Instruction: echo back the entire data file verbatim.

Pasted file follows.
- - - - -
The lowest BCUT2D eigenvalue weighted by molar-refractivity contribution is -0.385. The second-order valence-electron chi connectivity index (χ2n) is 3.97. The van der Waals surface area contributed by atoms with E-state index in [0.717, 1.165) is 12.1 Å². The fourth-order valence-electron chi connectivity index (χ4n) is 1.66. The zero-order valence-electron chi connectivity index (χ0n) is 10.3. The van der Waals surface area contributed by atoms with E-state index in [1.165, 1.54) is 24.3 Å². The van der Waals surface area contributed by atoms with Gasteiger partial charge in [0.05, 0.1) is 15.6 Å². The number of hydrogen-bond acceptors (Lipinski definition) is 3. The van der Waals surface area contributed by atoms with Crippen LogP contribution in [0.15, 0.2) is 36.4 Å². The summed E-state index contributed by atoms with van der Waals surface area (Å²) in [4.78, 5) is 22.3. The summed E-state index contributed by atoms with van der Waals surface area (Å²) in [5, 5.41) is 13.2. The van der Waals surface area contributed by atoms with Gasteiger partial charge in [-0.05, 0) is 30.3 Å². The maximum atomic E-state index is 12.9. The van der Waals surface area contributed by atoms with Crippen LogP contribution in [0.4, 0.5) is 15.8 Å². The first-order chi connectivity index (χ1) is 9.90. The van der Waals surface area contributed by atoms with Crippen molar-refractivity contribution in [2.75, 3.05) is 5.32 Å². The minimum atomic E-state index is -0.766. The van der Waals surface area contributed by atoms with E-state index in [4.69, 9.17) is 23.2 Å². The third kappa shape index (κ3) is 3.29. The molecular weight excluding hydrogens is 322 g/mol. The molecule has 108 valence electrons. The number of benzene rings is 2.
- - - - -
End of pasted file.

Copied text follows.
The lowest BCUT2D eigenvalue weighted by molar-refractivity contribution is -0.385. The second-order valence-electron chi connectivity index (χ2n) is 3.97. The van der Waals surface area contributed by atoms with E-state index in [0.717, 1.165) is 12.1 Å². The fourth-order valence-electron chi connectivity index (χ4n) is 1.66. The zero-order valence-electron chi connectivity index (χ0n) is 10.3. The van der Waals surface area contributed by atoms with E-state index in [1.165, 1.54) is 24.3 Å². The van der Waals surface area contributed by atoms with Gasteiger partial charge in [0.05, 0.1) is 15.6 Å². The number of hydrogen-bond acceptors (Lipinski definition) is 3. The van der Waals surface area contributed by atoms with Crippen LogP contribution in [0.15, 0.2) is 36.4 Å². The summed E-state index contributed by atoms with van der Waals surface area (Å²) in [4.78, 5) is 22.3. The summed E-state index contributed by atoms with van der Waals surface area (Å²) in [5, 5.41) is 13.2. The van der Waals surface area contributed by atoms with Gasteiger partial charge in [-0.05, 0) is 30.3 Å². The maximum atomic E-state index is 12.9. The van der Waals surface area contributed by atoms with Crippen LogP contribution in [0.4, 0.5) is 15.8 Å². The first-order chi connectivity index (χ1) is 9.90. The van der Waals surface area contributed by atoms with Crippen molar-refractivity contribution in [2.75, 3.05) is 5.32 Å². The minimum atomic E-state index is -0.766. The van der Waals surface area contributed by atoms with E-state index in [4.69, 9.17) is 23.2 Å². The third kappa shape index (κ3) is 3.29. The molecular weight excluding hydrogens is 322 g/mol. The molecule has 108 valence electrons. The number of benzene rings is 2.